It’s important to note that certain coronavirus symptoms require immediate medical attention. If your condition worsens or you develop any of the following symptoms, seek help right away:

  • Difficulty breathing
  • Chest pain or pressure
  • Bluish coloring in your lips or face
  • Confusion

If You Think You Have Another Illness

If you’re feeling sick, but your symptoms don’t match those of the coronavirus, you should still follow the CDC’s guidelines regarding social distancing to avoid both contracting something else and spreading your illness to others. Many people who are experiencing illnesses other than the coronavirus right now are hesitant to visit primary care providers and urgent care centers because they don’t want to risk exposure to COVID-19. Fortunately, DispatchHealth offers an in-home emergency room alternative for individuals who require prompt medical care but don’t want to leave the house. By delivering care for patients’ urgent health needs, we allow them to stay home and recover safely, while lowering medical costs. 

In-Home Care Either Way 

DispatchHealth’s medical teams can treat patients that have tested positive for COVID-19 (except for patients in our Springfield, Massachusetts, and Ridgewood, New Jersey service areas). We also continue to offer care for a wide array of other illnesses, such as urinary tract infections (UTIs), sprains and strains and dehydration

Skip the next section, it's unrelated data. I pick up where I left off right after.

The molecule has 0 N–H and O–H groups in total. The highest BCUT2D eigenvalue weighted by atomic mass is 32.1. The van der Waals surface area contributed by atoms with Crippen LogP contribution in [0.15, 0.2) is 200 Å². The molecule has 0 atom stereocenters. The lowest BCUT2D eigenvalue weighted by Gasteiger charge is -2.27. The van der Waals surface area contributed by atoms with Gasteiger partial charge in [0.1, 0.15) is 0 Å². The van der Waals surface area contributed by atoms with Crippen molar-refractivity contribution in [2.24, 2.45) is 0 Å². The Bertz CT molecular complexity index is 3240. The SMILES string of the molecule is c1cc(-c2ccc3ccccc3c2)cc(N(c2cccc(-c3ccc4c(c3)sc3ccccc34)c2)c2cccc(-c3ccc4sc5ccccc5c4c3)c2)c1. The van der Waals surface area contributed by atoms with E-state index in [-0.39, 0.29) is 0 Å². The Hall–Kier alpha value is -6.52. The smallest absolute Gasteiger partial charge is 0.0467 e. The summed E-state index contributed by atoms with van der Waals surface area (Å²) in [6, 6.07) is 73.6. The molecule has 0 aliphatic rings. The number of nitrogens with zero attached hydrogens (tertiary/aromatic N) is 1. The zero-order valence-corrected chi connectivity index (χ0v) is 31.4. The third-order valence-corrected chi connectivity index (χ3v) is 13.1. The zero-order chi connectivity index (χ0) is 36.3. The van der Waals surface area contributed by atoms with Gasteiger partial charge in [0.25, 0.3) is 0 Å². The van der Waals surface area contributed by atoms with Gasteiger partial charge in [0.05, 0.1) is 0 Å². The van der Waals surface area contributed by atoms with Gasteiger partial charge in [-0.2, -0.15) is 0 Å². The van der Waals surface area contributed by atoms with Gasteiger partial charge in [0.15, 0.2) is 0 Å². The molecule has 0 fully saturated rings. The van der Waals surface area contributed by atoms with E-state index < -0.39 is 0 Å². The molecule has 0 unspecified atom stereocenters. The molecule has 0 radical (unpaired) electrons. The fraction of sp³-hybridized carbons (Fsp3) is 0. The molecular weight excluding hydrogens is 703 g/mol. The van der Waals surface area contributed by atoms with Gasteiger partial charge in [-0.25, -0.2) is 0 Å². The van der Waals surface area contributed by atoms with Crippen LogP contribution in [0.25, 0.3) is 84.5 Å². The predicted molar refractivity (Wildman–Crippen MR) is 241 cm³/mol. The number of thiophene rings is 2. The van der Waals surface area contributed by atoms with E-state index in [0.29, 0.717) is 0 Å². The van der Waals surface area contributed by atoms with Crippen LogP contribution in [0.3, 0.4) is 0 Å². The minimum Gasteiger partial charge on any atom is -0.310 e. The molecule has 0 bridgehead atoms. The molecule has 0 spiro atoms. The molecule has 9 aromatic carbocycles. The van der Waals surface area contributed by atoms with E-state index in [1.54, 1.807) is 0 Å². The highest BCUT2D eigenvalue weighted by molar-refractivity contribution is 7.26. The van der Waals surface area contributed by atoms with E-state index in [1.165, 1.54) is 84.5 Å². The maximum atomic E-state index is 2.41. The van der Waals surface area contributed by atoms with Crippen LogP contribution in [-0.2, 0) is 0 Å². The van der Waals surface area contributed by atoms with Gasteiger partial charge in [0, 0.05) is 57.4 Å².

You can feel confident turning to DispatchHealth for in-home care whether it’s COVID-19 or something else. We’ve taken extra precautions in light of the ongoing pandemic to ensure the safety of our patients and our providers by following strict CDC guidelines. Our medical teams wear surgical masks, eye protection and gloves to each home visit, and for patients with respiratory symptoms they also wear booties and gowns. Providers wipe down kits and their contents before and after each appointment, and disinfect the cars. And we’ve also adjusted our procedures and process for screening patients over the phone. To learn more, visit https://www.dispatchhealth.com/covid-19/.

DispatchHealth team in PPE at home

Contact DispatchHealth today to request care. You can do so by calling us, using our mobile app, or visiting our website. We look forward to providing you with the in-home care you deserve.

 

Note: As COVID-19 information is evolving, we’re committed to providing timely updates.
Visit dispatchhealth.com/covid-19 for the most up-to-date information. 

Sources

DispatchHealth relies only on authoritative sources, including medical associations, research institutions, and peer-reviewed medical studies.

Sources referenced in this article:

  1. https://www.cdc.gov/coronavirus/2019-ncov/symptoms-testing/symptoms.html 
  2. https://www.cdc.gov/coronavirus/2019-ncov/symptoms-testing/index.html
  3. https://www.cdc.gov/coronavirus/2019-ncov/if-you-are-sick/steps-when-sick.html
  4. https://www.npr.org/sections/coronavirus-live-updates/2020/04/27/845321155/cdc-adds-6-symptoms-to-its-covid-19-list